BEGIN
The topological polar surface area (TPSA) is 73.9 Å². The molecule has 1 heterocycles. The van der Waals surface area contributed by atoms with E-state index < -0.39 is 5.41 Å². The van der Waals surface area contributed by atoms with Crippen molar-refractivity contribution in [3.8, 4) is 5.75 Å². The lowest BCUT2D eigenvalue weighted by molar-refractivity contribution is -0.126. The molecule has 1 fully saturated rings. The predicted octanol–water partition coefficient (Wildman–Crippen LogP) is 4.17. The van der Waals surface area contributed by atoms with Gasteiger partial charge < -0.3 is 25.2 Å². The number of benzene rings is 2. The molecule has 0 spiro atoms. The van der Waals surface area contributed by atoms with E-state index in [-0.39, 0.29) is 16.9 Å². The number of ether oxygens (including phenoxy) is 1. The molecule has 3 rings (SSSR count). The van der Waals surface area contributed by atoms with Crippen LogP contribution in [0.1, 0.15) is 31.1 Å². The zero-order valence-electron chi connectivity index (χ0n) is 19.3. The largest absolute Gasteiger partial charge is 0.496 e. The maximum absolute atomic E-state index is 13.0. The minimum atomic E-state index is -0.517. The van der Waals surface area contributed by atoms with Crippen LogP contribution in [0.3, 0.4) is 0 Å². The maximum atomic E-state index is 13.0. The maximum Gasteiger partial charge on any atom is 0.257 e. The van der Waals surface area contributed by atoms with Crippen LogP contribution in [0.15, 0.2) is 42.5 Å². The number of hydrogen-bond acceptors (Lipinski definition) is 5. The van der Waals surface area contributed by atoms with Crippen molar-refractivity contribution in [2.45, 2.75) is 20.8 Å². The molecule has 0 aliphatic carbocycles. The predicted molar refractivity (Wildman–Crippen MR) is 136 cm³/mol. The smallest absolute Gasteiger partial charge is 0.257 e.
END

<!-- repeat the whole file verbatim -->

The topological polar surface area (TPSA) is 73.9 Å². The molecule has 1 heterocycles. The van der Waals surface area contributed by atoms with E-state index < -0.39 is 5.41 Å². The van der Waals surface area contributed by atoms with Crippen molar-refractivity contribution in [3.8, 4) is 5.75 Å². The lowest BCUT2D eigenvalue weighted by molar-refractivity contribution is -0.126. The molecule has 1 fully saturated rings. The predicted octanol–water partition coefficient (Wildman–Crippen LogP) is 4.17. The van der Waals surface area contributed by atoms with Gasteiger partial charge < -0.3 is 25.2 Å². The number of benzene rings is 2. The molecule has 0 spiro atoms. The van der Waals surface area contributed by atoms with E-state index in [-0.39, 0.29) is 16.9 Å². The number of ether oxygens (including phenoxy) is 1. The molecule has 3 rings (SSSR count). The van der Waals surface area contributed by atoms with Crippen LogP contribution in [0.1, 0.15) is 31.1 Å². The zero-order valence-electron chi connectivity index (χ0n) is 19.3. The largest absolute Gasteiger partial charge is 0.496 e. The maximum absolute atomic E-state index is 13.0. The minimum atomic E-state index is -0.517. The van der Waals surface area contributed by atoms with Crippen LogP contribution in [0.3, 0.4) is 0 Å². The maximum atomic E-state index is 13.0. The maximum Gasteiger partial charge on any atom is 0.257 e. The van der Waals surface area contributed by atoms with Crippen LogP contribution in [0.15, 0.2) is 42.5 Å². The number of hydrogen-bond acceptors (Lipinski definition) is 5. The van der Waals surface area contributed by atoms with Crippen molar-refractivity contribution in [2.45, 2.75) is 20.8 Å². The molecule has 0 aliphatic carbocycles. The predicted molar refractivity (Wildman–Crippen MR) is 136 cm³/mol. The smallest absolute Gasteiger partial charge is 0.257 e.